Award-winning comedian, actor, writer and director Jason Attar is once again heading for the big screen with his new project KevCoin: The Movie. A follow-up to his previous film One Night in Powder, Attar will don the guise of his infamous character Kevin Powder — a rock star “fixer” who’s constantly trying to reinvent himself through wild schemes — and take on the world of digital finance as he seeks out fame and riches.
Shot over 35 days on the streets of Peckham in the U.K., KevCoin: The Movie is filmed in a mockumentary style, with many real people playing themselves and being co-opted into the film. The plot centers around Kevin Powder as he attempts to build his own cryptocurrency, which he can use to fund his latest movie idea and boost its reputation.
Attar told Bitcoin Magazine, “This is the second of three films. We want the next film to be shot in Detroit, where Kevin finds real people to create the world’s biggest crypto-party to end all parties. We will only do this if we find suitable cash resources to film the project. Ideally, the funds will come from how we develop KevCoin in the future, and possibly doing some kind of fundraising involving our token.”
Indeed, lead actor Attar is already looking ahead to the next movie in the series. “We do, in fact, have one very strong idea around this already, and depending on the success of this project, we could possibly start this next phase in 2019. It is all dependent on making KevCoin: The Movie work and learning from it. We’re merely experimenting at this point, but we will start to firm up our plans in the near future for a platform that connects audiences to independent films in a social way.”
KevCoin: The Movie
The story begins when Kevin’s girlfriend, Bianca, finally breaks it off after months of instability. Finding himself in between homes and looking to start fresh, Kevin gets his hands on a small camper van and heads out to the nearby city of Peckham, a gritty southeast region of London stuffed with nightclubs, bars and other seedy hangouts.
During this time, Kevin decides to take his love of science fiction to a new level by creating his own fantasy film, which he’ll call The Day Peckham Stood Still. Unfortunately, the movie industry is tougher than it looks, and not everyone’s enthused by his idea, leaving Kevin to find a new route to fund his project. It isn’t long before he gets the idea to build a trillion-dollar token — a path that bears more foul-ups than fortune.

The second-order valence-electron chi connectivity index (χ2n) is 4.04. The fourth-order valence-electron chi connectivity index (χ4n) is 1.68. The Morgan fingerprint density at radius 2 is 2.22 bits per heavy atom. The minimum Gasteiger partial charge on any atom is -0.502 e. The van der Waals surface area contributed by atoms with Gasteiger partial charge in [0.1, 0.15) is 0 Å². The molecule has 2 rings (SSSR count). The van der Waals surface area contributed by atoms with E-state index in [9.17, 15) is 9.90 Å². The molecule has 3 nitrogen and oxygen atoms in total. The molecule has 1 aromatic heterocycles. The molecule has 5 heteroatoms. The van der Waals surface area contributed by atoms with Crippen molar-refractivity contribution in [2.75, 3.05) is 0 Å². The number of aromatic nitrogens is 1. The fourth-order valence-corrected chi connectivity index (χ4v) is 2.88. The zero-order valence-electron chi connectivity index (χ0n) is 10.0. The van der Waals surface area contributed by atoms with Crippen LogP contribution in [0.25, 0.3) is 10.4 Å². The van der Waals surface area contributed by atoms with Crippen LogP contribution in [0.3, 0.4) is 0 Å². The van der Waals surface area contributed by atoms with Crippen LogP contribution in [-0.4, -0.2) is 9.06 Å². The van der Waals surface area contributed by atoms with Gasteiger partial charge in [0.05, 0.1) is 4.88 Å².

The focus of the film is KevCoin, a real cryptocurrency built on the Ethereum blockchain as an ERC20 token. The film’s premiere is set for Wednesday, June 27, 2018, in London, after which it will be released directly to the crypto community the following day. Those interested in seeing the film can visit kevcointhemovie.com to view a live stream.
Audiences can also download and keep the film for $5. Fiat and crypto (naturally) are accepted, and each purchase entitles the buyer to roughly 5,000 KevCoins. Visitors will also have access to film-related merchandise that they can purchase to garner more tokens, thus theoretically boosting its appeal and establishing it as a real-world virtual asset.
Creating a Social Filmmaking Network via Crypto
Attar has been performing in improvised comedy for over two decades. His big-screen debut came three years ago with the release of his film One Night in Powder, though Attar has numerous television credits to his name including Marshal’s Law and Spaced. He’s been intrigued by cryptocurrency ever since his first bitcoin purchase from a hacker at a London railway, and he believes it can empower the film industry in ways traditional financing and crowdfunding can’t.
“This is just the start of the crypto revolution,” said Attar. “There is still so much space within this environment to try new things. We know there are already entertainment-based tokens vying for space, but we feel we might be able to develop a social filmmaking network via crypto and the blockchain.
“We think the idea that you involve the audience at the earliest opportunity in the filmmaking process leads to the audience feeling they have a real stake in the project, and thus they become advocates and part of the journey.”